The June 14 election of the moderate Hassan Rohani as president of Iran promises the possibility of new directions in Iran's politics. Rohani's election was contrary to predictions of nearly all analysts, both Iranian and non-Iranian. This is especially true in the United States where nearly all analyses were made by major media outlets — nearly all of whom have a unremitting commitment to more sanctions against Iran.
The inevitable result is that Iran, under the leadership of Rohani, will have little maneuvering room to pursue negotiations, especially regarding the issue of enriching uranium to 20 percent. Most analysts agree that enriching to 20 percent makes enriching the 90 percent needed to produce nuclear weapons easier to achieve in a relatively short period. Of course, producing viable, deliverable weapons takes much longer.
The fact that Rohani won election by a majority of votes attests to the desire of many of the regime leaders and the Iranian populace for earnest negotiations to resolve the outstanding issues between them, the U.S. and European Union countries.
In spite of the promising future of negotiations and the pragmatic positions Rohani has taken thus far, the majority of Congress continues to call for more and more sanctions. This leaves the impression among many Iranians that the U.S. and EU are not interested in any kind of negotiations, let alone serious ones, but rather in regime change. Many Iranians also realize the same neo-conservative and pro-Israel forces and groups that called for war against Iraq are now calling for war against Iran, although they stress this does not mean boots on the ground.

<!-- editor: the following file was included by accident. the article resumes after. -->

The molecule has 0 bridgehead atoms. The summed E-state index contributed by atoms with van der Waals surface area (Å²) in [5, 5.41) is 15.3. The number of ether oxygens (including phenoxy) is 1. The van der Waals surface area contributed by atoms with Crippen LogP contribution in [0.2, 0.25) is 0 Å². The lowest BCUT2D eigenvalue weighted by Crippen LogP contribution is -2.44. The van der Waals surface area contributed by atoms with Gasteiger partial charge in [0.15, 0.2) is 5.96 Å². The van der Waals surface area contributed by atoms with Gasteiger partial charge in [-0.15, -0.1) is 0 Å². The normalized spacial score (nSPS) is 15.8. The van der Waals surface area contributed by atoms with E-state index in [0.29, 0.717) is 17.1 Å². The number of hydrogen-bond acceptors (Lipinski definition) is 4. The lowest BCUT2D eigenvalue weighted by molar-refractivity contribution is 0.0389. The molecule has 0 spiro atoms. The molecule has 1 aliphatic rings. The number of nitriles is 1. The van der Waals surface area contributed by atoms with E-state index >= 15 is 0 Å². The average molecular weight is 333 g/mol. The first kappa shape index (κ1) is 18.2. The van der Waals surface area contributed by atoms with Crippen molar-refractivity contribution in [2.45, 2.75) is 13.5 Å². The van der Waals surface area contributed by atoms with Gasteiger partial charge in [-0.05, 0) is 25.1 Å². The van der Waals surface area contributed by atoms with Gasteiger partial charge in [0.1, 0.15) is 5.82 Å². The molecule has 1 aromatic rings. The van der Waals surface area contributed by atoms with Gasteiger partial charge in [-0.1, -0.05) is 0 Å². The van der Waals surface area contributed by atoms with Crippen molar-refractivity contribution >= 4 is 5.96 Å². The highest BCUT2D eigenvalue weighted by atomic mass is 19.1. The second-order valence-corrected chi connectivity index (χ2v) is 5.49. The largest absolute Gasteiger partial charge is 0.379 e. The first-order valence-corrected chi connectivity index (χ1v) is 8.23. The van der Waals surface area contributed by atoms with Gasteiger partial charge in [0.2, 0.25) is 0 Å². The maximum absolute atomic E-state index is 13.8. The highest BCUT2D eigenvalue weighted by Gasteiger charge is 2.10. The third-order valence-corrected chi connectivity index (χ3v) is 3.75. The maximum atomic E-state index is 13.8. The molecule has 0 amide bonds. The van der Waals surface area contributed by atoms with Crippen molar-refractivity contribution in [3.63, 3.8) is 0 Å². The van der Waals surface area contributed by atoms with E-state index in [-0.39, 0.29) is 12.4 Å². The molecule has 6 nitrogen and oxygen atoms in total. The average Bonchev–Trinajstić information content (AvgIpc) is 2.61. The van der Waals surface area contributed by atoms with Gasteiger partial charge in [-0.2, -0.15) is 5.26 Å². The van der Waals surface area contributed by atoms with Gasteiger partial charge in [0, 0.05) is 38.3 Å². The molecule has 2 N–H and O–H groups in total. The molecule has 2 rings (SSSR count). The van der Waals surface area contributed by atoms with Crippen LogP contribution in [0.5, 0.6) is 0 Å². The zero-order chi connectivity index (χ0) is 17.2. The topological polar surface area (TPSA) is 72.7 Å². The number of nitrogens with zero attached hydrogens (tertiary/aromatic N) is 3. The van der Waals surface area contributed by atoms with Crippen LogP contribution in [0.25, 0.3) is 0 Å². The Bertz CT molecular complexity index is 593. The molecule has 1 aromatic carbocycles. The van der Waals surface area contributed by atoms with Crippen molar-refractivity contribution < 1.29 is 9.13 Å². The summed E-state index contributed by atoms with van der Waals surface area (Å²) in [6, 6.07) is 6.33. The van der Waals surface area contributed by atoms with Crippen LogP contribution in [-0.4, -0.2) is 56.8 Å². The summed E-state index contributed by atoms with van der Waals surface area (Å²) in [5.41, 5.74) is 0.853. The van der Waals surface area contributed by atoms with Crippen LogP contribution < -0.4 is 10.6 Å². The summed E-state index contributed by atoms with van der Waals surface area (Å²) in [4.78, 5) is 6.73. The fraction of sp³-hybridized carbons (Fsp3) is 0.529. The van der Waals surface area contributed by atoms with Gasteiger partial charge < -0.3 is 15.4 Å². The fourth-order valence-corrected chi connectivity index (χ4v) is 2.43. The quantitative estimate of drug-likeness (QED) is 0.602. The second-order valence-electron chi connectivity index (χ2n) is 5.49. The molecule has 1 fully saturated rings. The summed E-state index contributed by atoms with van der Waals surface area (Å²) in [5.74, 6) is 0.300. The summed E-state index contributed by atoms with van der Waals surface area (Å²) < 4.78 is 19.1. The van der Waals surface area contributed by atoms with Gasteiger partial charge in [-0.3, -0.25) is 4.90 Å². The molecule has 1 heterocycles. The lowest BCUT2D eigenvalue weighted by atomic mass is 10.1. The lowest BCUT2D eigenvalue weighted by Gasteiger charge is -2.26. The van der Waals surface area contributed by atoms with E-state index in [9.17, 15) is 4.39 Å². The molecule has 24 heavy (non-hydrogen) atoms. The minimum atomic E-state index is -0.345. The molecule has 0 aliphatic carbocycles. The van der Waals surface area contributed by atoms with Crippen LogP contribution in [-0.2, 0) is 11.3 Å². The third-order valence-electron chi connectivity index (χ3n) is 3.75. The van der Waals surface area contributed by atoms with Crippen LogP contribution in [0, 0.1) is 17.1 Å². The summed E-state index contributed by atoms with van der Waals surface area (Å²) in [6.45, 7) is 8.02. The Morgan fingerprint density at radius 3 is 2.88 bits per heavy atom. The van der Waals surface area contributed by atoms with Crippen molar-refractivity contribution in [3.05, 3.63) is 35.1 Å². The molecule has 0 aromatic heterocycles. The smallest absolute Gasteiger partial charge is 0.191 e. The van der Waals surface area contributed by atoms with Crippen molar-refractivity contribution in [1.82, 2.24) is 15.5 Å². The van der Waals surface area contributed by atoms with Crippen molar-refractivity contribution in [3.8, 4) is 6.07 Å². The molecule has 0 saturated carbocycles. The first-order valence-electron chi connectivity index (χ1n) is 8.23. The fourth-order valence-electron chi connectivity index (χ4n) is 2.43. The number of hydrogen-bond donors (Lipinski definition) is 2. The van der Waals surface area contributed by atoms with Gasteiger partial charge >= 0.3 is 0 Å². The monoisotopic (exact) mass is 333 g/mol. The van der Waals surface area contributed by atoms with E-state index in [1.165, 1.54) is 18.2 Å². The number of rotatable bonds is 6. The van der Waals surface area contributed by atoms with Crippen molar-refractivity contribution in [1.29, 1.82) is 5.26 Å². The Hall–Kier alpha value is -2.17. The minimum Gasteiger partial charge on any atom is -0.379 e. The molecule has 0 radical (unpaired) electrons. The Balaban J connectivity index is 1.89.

Notably, the Joint Chiefs of Staff seem to have concluded differently. Their position seems to be that if Iran's nuclear program or industrial infrastructure were attacked, it would respond by attacking the Gulf Arab states, U.S. forces in Afghanistan, as well as U.S. and NATO bases in Kyrgyzstan, Uzbekistan, Tajikistan and Turkmenistan.
This may be another reason why the U.S. is eager to reduce its military presence in these countries by the end of 2014.
Some analysts say it is understandable that Iran would like to possess nuclear weapons capability. It is surrounded by Russia, China, India, Pakistan and Israel — all of whom have nuclear weapons. In addition, the U.S. has nuclear weapons in Djibouti and Turkey — as well as nuclear armed submarines in the Persian Gulf, Eastern Mediterranean, Black Sea and Indian Ocean.
Many analysts believe the U.S. also has prepositioned nuclear weapons at the air base in Qatar and at its bases in Central Asia.
Given the promise of earnest negotiations between Iran and the U.S. under Rohani, it is disappointing that 46 of the 47 members of the House Foreign Affairs Committee sent a letter to President Barack Obama last month stressing that the election of Rohani, "has done nothing to suggest a reversal of Iran's pursuit of a nuclear weapons capacity. There appears nothing 'moderate' about Rohani's nuclear policies. Our diplomatic goal must be to reach a negotiated settlement in which Iran agrees to verifiably dismantle its nuclear weapons program."
Yet all 17 intelligence agencies of the U.S. have, since 2003, declared that Iran suspended a nuclear weapons program and has not yet decided to produce a nuclear weapon. This does not mean that Iran will not strive to possess the capability to produce such weapons. But producing a viable, deliverable nuclear weapon would take another five to seven years.
It is urgent that the five members of the UN Security Council — the U.S., Russia, Great Britain, France and China — along with Germany, pursue earnest negotiations with the new president of Iran. With current U.S. wars in Afghanistan, Somalia, Pakistan and Yemen. and an all-but-undeclared war against the Assad regime in Syria, most Americans are opposed to a war against Iran which would be detrimental to our national security.
Robert Olson of Lexington is a Middle East analyst and author of Turkey-Iran Relations, 1979-2004.